Boring In, Climbing Up
The free-living larva of a Mahogany Date Mussel, Leiosolenus bisulcatus (d’Orbigny, 1853), will settle on a shell or coral colony, and will bore into it away from the surface until it reaches its mature, maximum size; there it will remain until the end of its days. Mahogany Date Mussels bore by dissolving calcium carbonate using a special boring gland present in the mantle. They are also capable of coating the internal surface of their boreholes using a special lining secreted by the mantle. The Mahogany Date Mussel is the only species in the genus Leiosolenus known to bore into dead and living coral colonies.
When dwelling within living corals, the mussel needs to cope with the growth of the coral colony, which is faster than its own. Mussels are filter-feeders, sucking up water to filter their meals of microscopic plants. They need to stay at a constant and short distance from the surface of the growing coral, otherwise coral growth would smother them, preventing them from feeding, ultimately entombing them for eternity.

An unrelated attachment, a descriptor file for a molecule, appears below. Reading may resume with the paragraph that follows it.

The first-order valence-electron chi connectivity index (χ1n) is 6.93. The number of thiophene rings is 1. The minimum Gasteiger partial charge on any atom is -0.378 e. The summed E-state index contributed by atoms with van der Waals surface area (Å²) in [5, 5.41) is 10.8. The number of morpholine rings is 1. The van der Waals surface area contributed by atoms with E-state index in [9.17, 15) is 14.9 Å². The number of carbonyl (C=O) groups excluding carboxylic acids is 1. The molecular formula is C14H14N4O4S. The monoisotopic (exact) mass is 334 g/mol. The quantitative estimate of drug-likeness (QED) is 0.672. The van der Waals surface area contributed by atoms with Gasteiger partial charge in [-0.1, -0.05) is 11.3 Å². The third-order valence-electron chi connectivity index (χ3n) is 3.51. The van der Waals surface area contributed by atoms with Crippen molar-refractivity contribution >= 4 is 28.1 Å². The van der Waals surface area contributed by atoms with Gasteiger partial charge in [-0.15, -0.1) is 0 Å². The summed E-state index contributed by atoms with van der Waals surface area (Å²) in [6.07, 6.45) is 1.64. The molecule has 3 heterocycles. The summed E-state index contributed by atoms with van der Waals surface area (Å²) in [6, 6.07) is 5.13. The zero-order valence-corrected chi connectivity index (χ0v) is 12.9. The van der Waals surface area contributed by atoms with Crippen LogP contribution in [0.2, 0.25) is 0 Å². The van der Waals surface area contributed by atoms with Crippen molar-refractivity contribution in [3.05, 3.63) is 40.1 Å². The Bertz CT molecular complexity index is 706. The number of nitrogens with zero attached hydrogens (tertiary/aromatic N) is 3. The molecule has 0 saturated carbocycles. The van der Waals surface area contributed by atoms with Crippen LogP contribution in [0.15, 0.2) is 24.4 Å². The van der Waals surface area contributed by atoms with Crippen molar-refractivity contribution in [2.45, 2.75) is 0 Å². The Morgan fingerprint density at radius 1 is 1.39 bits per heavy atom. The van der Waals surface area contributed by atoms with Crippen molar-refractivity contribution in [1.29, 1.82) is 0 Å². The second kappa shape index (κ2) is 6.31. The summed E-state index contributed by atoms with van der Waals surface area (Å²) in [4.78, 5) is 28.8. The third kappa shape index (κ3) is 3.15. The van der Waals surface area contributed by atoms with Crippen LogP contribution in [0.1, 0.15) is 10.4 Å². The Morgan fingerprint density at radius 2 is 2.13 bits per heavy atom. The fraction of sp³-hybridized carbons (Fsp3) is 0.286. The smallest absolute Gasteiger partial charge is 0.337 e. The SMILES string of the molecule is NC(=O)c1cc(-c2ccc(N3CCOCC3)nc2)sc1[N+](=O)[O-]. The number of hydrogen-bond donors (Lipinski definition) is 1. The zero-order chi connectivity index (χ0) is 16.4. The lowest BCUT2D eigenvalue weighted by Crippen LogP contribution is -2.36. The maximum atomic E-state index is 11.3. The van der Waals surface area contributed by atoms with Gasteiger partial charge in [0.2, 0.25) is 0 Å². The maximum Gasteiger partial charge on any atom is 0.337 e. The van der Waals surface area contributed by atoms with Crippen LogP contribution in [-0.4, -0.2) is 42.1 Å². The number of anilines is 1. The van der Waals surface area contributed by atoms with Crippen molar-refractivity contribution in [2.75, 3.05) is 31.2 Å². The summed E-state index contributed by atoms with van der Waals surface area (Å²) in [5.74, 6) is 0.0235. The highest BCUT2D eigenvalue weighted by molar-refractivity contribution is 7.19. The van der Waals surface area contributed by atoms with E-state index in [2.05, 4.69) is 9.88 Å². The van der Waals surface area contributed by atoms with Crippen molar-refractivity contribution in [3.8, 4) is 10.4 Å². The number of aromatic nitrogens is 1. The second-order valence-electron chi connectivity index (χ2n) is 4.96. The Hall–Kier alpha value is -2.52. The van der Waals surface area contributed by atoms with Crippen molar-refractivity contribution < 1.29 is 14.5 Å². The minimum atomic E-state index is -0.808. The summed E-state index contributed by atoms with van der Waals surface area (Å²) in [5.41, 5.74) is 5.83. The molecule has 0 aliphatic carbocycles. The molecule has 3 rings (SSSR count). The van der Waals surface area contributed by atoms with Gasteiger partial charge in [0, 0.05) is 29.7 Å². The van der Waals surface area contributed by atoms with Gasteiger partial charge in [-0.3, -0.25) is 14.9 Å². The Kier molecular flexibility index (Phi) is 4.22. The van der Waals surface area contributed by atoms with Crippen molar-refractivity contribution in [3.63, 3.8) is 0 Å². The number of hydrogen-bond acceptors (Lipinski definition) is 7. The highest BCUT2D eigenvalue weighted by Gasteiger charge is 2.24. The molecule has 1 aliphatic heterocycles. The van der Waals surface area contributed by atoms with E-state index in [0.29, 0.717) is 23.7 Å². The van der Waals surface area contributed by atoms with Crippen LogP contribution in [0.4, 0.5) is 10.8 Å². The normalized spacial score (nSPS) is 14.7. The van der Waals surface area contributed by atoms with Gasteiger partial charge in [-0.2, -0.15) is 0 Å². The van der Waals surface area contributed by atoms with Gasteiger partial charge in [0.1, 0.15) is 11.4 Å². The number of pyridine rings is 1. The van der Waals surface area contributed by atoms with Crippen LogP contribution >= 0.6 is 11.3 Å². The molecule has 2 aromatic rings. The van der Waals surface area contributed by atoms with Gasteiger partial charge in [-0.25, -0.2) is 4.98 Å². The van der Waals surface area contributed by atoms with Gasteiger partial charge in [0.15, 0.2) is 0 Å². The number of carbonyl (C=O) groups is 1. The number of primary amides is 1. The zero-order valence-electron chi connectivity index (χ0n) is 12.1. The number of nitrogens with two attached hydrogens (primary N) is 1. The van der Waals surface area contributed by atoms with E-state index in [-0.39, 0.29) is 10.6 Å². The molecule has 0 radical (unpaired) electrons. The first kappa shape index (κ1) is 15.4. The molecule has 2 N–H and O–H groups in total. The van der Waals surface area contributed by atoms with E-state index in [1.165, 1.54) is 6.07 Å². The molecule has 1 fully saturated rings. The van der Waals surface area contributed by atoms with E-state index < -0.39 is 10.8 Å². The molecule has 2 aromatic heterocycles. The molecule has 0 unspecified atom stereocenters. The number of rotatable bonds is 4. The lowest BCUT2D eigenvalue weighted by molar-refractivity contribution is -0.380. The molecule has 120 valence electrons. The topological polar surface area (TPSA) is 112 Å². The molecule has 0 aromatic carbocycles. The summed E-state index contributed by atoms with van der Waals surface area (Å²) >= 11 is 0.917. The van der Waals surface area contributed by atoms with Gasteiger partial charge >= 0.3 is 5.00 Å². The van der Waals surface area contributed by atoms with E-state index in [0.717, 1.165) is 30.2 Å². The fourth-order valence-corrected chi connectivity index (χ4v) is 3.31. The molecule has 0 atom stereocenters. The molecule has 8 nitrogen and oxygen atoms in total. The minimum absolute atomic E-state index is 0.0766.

The solution? After reaching maximum (final) size, the mussel will line the bottom end of the borehole with a succession of "false floors" that help prop the bivalve up in the growing coral to maintain its short distance from the surface, while the boring gland works to keep the borehole open. A Mahogany Date Mussel moves up, “outward,” keeping pace with the growth of the coral colony.
*In 1981, in association with two colleagues from Museu Nacional in Rio de Janeiro, Brazil, I completed a report on the abundance and mode of boring of Mahogany Date Mussels found along the coast of Rio de Janeiro State. For reasons that are now irrelevant, that report was never published. The images in this section were in the original manuscript. In 1988, a very comprehensive study on the same subject was published in the Journal of Molluscan Studies by Paula J.B. Scott of McMaster University in Canada. Her paper can be found here.